Franz J. Müller
Franz J. Müller collected money for postage stamps and envelopes in which White Rose leaflets were sent and was also involved in distributing the letters. For this purpose he often met in the secret organ chamber of the Martin Luther Church in Ulm with Hans Hirzel , a son of the parish priest at the time, Ernst Hirzel. With Hans Hirzel, he folded, addressed and franked 1,000 copies of the fifth White Rose leaflet. Müller was drafted into the Wehrmacht in France for military service in February 1943 .
The Gestapo arrested him in March 1943. Another member of the White Rose had given his name under torture . On April 19, 1943, the second trial of the People's Court against members of the White Rose began in the Munich Palace of Justice, chaired by Roland Freisler, President of the People's Court . Müller was sentenced to five years in prison. It is unclear why he and Susanne Hirzel , like other members of the White Rose, were not sentenced to death in this trial. Müller believed that Freisler's racism played a role, as all three were blonde and blue-eyed. During the trial, Freisler shouted: “You have a good racial appearance, how could you then be against the Führer?” At the end of the National Socialist era , Müller was released again.
Instead of emigrating to the USA in 1947 as planned , the then Mayor of Ulm, Robert Scholl , father of the executed Scholl siblings , convinced him to stay in Germany. Franz J. Müller studied law in Tübingen , Basel and Freiburg im Breisgau . He was also professionally committed to coming to terms with National Socialism. In 1986, together with members and relatives of the members of the White Rose who were executed in Munich, he set up the White Rose Foundation , which has set itself the goal of passing on the spiritual legacy of the White Rose. Since the early 1970s, Müller has been speaking regularly to school classes as a contemporary witness to report on his life and the White Rose. He is also portrayed in the White Rose Memorial in Ulm .
Franz J. Müller was among other things the recipient of the Munich Glowing Award and was awarded a Yad Vashem Medal, a medal from the State of Israel to recognize Müller's membership in the “White Rose” and for its commitment against the Nazi regime. However, this medal does not lead to an entry on the official website of Yad Vashem under the German Righteous Among the Nations .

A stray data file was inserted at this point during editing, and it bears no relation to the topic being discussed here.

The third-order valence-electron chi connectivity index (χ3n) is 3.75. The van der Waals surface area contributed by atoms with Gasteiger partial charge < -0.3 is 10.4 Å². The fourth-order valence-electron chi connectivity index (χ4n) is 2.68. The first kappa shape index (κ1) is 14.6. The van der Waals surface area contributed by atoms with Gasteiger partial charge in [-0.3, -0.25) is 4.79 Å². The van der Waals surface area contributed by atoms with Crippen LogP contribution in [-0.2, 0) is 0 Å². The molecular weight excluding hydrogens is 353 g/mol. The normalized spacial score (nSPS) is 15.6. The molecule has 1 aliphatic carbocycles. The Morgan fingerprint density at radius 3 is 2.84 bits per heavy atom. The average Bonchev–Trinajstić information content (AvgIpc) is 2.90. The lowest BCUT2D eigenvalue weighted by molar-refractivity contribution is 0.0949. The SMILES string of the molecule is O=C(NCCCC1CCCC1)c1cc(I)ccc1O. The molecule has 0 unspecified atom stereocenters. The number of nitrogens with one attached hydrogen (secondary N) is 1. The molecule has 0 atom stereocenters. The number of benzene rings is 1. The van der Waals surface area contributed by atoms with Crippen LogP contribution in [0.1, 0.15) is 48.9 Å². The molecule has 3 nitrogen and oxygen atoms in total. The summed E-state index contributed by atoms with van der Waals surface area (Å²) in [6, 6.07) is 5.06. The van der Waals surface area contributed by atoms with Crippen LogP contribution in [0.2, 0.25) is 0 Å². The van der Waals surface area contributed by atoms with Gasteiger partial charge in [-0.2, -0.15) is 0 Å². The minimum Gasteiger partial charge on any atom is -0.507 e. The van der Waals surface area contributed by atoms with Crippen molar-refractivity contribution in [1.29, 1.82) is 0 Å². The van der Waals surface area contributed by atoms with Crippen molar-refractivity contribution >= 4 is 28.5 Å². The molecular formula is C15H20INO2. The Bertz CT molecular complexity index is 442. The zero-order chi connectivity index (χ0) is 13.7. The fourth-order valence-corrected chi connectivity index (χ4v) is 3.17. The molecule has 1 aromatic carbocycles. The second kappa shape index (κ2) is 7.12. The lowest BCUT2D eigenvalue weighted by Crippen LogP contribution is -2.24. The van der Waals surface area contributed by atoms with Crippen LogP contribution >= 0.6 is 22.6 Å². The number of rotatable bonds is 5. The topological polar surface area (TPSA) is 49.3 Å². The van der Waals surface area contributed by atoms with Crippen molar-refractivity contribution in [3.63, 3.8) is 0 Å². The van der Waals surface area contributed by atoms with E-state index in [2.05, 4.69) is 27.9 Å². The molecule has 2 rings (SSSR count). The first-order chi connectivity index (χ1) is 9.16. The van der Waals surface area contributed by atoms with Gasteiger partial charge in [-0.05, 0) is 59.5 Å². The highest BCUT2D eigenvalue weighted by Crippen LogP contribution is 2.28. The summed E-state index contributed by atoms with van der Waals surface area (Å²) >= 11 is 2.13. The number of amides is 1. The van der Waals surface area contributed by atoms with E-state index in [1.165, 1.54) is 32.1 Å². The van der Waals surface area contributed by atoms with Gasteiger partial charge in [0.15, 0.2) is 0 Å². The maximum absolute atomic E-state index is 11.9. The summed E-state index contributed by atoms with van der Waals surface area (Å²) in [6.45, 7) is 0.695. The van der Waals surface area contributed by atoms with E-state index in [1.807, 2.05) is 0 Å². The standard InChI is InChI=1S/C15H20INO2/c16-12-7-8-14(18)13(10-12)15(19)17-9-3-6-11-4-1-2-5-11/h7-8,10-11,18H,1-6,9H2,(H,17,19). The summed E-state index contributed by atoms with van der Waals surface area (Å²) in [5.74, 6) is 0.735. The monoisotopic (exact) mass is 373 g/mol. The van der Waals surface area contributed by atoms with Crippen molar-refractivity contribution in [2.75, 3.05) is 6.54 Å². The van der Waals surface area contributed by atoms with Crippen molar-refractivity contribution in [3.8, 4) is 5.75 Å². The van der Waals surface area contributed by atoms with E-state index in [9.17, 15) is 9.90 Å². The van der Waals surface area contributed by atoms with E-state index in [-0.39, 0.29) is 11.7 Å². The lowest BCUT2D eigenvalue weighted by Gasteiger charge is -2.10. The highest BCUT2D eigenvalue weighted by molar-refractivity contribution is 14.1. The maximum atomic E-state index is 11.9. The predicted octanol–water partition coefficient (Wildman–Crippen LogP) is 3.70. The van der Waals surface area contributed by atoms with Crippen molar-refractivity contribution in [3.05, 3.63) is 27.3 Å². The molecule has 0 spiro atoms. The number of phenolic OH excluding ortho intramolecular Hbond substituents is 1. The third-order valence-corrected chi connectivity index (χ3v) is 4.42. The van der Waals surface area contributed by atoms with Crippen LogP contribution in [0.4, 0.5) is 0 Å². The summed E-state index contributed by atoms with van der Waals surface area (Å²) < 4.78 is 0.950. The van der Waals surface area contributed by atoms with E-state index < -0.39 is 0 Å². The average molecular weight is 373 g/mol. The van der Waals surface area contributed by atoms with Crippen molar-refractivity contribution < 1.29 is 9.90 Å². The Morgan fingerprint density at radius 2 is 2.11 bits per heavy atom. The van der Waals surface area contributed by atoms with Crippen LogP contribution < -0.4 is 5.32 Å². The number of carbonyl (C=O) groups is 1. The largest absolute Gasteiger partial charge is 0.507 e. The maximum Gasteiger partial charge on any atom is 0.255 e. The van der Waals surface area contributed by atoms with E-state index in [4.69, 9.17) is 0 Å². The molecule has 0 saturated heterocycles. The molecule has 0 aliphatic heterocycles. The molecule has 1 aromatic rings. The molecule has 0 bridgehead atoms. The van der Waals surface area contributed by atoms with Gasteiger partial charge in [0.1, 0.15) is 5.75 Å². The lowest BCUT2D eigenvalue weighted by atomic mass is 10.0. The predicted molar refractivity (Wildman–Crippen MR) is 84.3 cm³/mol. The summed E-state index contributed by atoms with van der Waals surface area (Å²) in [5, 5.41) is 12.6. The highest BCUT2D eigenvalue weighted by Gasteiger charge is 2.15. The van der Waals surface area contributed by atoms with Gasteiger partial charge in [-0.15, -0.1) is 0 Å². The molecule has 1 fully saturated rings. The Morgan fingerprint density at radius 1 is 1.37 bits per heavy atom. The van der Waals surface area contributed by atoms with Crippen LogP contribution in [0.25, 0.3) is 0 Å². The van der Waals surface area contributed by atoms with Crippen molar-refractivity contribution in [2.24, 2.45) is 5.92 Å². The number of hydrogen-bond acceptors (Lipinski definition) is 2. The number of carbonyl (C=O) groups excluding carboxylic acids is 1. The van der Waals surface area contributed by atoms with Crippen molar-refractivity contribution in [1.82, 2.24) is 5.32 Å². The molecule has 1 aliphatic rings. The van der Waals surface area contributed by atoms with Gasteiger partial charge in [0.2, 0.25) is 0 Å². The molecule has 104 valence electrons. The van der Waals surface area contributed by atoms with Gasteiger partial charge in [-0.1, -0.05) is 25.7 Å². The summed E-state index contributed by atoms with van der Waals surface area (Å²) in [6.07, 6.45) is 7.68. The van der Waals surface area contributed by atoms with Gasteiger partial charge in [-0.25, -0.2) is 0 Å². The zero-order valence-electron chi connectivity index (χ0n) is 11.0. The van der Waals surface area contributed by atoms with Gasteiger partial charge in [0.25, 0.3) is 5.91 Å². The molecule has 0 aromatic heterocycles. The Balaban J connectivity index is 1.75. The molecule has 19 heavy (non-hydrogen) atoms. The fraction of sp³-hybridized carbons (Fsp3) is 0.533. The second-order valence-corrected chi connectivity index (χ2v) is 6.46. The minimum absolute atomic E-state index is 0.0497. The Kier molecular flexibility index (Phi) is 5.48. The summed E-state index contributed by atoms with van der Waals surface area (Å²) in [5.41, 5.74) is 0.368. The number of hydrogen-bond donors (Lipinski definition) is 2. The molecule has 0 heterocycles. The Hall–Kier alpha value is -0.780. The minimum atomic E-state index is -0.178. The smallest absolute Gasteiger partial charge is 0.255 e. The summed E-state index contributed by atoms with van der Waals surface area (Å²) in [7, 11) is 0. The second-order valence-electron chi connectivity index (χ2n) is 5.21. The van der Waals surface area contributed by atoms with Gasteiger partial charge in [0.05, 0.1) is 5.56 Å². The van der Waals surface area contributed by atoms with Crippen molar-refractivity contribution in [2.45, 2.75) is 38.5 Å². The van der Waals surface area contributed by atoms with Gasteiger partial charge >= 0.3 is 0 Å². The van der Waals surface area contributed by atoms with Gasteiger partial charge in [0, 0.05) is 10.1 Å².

Franz J. Müller died on March 31, 2015 at the age of 90 after a long illness in Munich.
- Inge Scholl: The White Rose. Fischer, Frankfurt am Main 1993, ISBN 3-596-11802-6 .
- The White Rose , German feature film from 1982, directed by Michael Verhoeven
- Sophie Scholl - The Last Days , German feature film from 2005, director: Marc Rothemund
- Literature by and about Franz J. Müller in the catalog of the German National Library
- Short interview with Müller in Neues Deutschland , from February 3, 2009
- Background information on the White Rose
- Michael Kißener u. a. (Ed.), “Passing on. Studies on the White Rose ”. Festschrift for Anneliese Knoop-Graf on her 80th birthday, Konstanz 2001, p. 35.
- English translation of the judgment in the second White Rose Trial of April 19, 1943 . In Gestapo Interrogation Transcripts: Willi Graf, Alexander Schmorell, Hans Scholl, and Sophie Scholl , NJ 1704 - Volumes 1-33, Exclamation! Publishers, Los Angeles, California USA, 2002-2003. ISBN 0-9710541-3-4 .
- »Franz, you are alive! It's all over " , Focus , June 4, 2012, retrieved on April 3, 2015
- Transcription of a longer interview with Müller (PDF; 50 kB) on BR-alpha from May 2, 2003
- List of the German Righteous Among the Nations (PDF; 264 kB), as of September 8, 2011
|SURNAME||Müller, Franz J.|
|ALTERNATIVE NAMES||Müller, Franz Josef (full name)|
|BRIEF DESCRIPTION||German resistance fighter, member of the “Ulmer Abiturientengruppe” of the White Rose|
|DATE OF BIRTH||September 8, 1924|
|PLACE OF BIRTH||Ulm|
|DATE OF DEATH||March 31, 2015|
|Place of death||Munich|